Waking Up: Into The Light – Part 8
My forehead prickles as a hand lifts the hair away from my face and my eyelids flicker open. Madison’s rosebud lips bloom into a grin, the corners of her eyes crinkling in the morning light. A lock of red curls falls over her face as she kisses my nose.
“Good morning, Sunshine.” She reclines in her chair and replaces the hair behind her ear. Her face relaxes despite the dark circles beneath her eyes.
“Good morning.” I inhale her scent and glance around the room. A suitcase sits in the corner containing clothes too big for me that Madison brought from home. Two trays with food sit on the table and a familiar aroma wafts toward me.
“I snuck in coffee.” She produces a disposable cup of the rich, dark liquid I have been denied for so long. “No more decaf for you.”
I take the cup in my hand and escape into her eyes. This is real. We sip and chat about the upcoming hours before my discharge and then the long drive home.
At a pause in conversation, Madison’s expression darkens. “How much do you remember—” she bites her lip and takes my free hand between hers, teasing my fingers apart— “how you ended up here?”
That pit opens inside me; threatens to consume me as I swallow the tears forming in my eyes. “I remember light reflecting off an object in the road.” I close my eyes and count to four with each inhale and exhale. After a minute I continue. “I don’t remember the crash or how I got here.” Opening my eyes, I meet Madison’s gaze.
“You came to Missouri because Katherine left us a voicemail.” Madison’s jaw tightens and her eyes narrow. “She said your grandmother was dying and wanted to see you.”
A memory flashes as neurons reconnect. An argument with Katherine replays before the echo of a slammed door as I run to my car. My heart pounding, threatening to burst from my chest, I meet Madison’s stare. “My grandmother was already dead.”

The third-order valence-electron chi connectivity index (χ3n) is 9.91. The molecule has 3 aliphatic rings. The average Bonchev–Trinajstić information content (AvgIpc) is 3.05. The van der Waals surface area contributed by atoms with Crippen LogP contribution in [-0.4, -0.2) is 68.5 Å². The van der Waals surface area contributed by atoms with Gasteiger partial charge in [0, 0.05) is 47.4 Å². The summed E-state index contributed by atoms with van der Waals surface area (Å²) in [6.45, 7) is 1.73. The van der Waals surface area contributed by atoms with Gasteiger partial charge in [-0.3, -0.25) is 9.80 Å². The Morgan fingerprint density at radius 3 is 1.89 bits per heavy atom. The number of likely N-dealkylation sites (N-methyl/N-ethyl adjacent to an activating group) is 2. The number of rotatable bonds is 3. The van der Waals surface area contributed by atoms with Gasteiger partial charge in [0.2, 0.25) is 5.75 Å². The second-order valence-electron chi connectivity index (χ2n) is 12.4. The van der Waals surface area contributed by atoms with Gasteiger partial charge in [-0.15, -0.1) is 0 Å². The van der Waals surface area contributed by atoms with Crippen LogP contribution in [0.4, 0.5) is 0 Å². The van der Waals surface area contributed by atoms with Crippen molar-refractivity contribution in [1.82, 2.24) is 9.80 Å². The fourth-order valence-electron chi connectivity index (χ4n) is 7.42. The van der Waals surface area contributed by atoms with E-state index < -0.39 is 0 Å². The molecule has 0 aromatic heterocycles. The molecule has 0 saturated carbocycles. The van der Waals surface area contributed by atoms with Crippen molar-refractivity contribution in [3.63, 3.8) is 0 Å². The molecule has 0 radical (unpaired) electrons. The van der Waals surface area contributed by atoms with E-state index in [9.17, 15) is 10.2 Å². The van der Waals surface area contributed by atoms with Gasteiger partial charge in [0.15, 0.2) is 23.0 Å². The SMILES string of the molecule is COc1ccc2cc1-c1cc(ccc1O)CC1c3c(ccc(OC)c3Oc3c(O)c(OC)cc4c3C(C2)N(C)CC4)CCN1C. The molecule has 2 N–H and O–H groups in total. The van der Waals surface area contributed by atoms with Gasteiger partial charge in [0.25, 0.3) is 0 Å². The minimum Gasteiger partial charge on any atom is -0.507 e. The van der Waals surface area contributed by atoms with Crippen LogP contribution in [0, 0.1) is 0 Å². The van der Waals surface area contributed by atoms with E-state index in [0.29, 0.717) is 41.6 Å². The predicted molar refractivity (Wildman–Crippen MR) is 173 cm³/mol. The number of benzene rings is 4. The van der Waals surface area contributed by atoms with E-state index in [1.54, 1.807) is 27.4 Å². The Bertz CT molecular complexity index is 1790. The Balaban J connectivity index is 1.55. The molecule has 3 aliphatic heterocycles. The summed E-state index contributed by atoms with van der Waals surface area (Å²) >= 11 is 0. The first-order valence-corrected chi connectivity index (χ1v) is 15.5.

Madison’s face drains of color as four denim and sneaker legs and a crowd of balloons stand outside the door. “Knock knock!” The little bird nurse chirps.
“Sophia! Eddie! Come in!” Madison forces a smile while squeezing my hand until one of my knuckles pops.
Sophia and Eddie in plain clothes hold hands as they bring the balloons over to the bed. “We’re glad we caught you! When are the discharge papers coming?”
I look at their hands, then between their faces. “When did that happen?”
Eddie’s face ripens like a tomato while Sophia hops to wrap an arm around him. “We both were your nurses. He asked me questions about you, and I came down to check on you. Then, well, we hit it off.” A smile spreads wide across her face as she glows. “How else do you think he had my number?”
“Yes. That.” Eddie stares at his feet, shifting his weight.
“Thank you. Both of you.” I pause, my cheeks lifting and tightening. “You both have done so much.” Stinging water drips down my cheeks as I glance between them both. “You helped find me. You found my wife,” I sob as my eyes close.